The Famous Forgotten
1955. 6pm. Alone in the BBC office for Music Presentation, waiting for a lift home, this rookie answered the phone to a deep brown velvet voice.
“Good Evening. This is Alvar Lidell – ”
“Could you spell that please?”
“(chuckle) How old are you?”
“Er … 17, why?”
“BBC Home Service. Here is the News, and this is Alvar Lidell reading it – ring any bells?”
“Oh. (hesitant). How can I help?”
The upshot was that the caller had not received the programme notes we should have sent him for a concert at 9pm that evening. I gasped: unforgivable sin. Except that the concert was not billed and must have been a last-minute addition.
I scurried to find the list of works to be played, raided the shelves where notes on every conceivable classical work were filed, and codged together what I hoped was a suitably prosy-radio-announcer-style set of introductions for the programme – 6 copies, before the days of electric typewriters and photocopiers.
“Mr. Lidell, this is Music Presentation again. Where do you want the script?
“Could you bring it to my house by 7.30pm?” (no FAX then, too late for a courrier).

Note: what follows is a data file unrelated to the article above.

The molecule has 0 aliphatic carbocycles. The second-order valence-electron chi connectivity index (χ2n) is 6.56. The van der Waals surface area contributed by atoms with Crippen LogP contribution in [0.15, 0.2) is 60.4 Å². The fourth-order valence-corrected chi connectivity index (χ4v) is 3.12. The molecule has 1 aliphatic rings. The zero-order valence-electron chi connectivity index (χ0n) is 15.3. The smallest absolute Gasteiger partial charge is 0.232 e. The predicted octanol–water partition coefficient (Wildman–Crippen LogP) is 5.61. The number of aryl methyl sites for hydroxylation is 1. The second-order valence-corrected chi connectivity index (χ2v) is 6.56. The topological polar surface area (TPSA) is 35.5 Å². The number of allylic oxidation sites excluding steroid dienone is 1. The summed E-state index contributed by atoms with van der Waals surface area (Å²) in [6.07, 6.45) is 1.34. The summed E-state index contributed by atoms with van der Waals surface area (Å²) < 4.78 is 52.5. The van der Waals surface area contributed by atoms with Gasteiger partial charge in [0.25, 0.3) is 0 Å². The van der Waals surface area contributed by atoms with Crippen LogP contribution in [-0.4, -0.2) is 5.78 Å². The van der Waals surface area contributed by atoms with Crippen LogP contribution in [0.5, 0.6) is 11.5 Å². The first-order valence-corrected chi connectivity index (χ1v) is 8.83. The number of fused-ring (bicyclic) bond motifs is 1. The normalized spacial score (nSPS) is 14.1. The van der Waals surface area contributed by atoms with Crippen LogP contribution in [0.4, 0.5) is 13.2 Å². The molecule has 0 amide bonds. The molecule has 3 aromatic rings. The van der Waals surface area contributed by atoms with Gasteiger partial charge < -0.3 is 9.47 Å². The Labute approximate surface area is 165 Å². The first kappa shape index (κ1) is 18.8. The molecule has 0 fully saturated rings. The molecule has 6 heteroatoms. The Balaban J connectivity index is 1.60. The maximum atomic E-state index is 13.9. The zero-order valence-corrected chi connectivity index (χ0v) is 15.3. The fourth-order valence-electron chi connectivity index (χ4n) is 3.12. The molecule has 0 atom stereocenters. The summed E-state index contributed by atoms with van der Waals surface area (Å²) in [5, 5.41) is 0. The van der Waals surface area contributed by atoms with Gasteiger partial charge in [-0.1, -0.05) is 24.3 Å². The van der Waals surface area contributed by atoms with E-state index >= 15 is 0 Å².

“Where is it, please?”
It was in a West London suburb, on my way home. Phew!
So that’s how I came to meet, briefly, the charming man who was the BBC’s chief announcer throughout World War II. He it was who announced the abdication of King Edward VIII, and on Sunday, 3 September 1939 read the ultimatum to Germany from 10 Downing Street, then, at 11 am introduced Neville Chamberlain to tell the nation that we were at war.
Tony Maud at dVerse Meeting the Bar gave us a selection of old prompts to write to, and I foolishly chose the one to write a 55 word story. This tale of my early working life immediately came into my head and I set out to write it. Darn it, 55 words were far too few to do it justice, but I carried on regardless. Sorry Tony!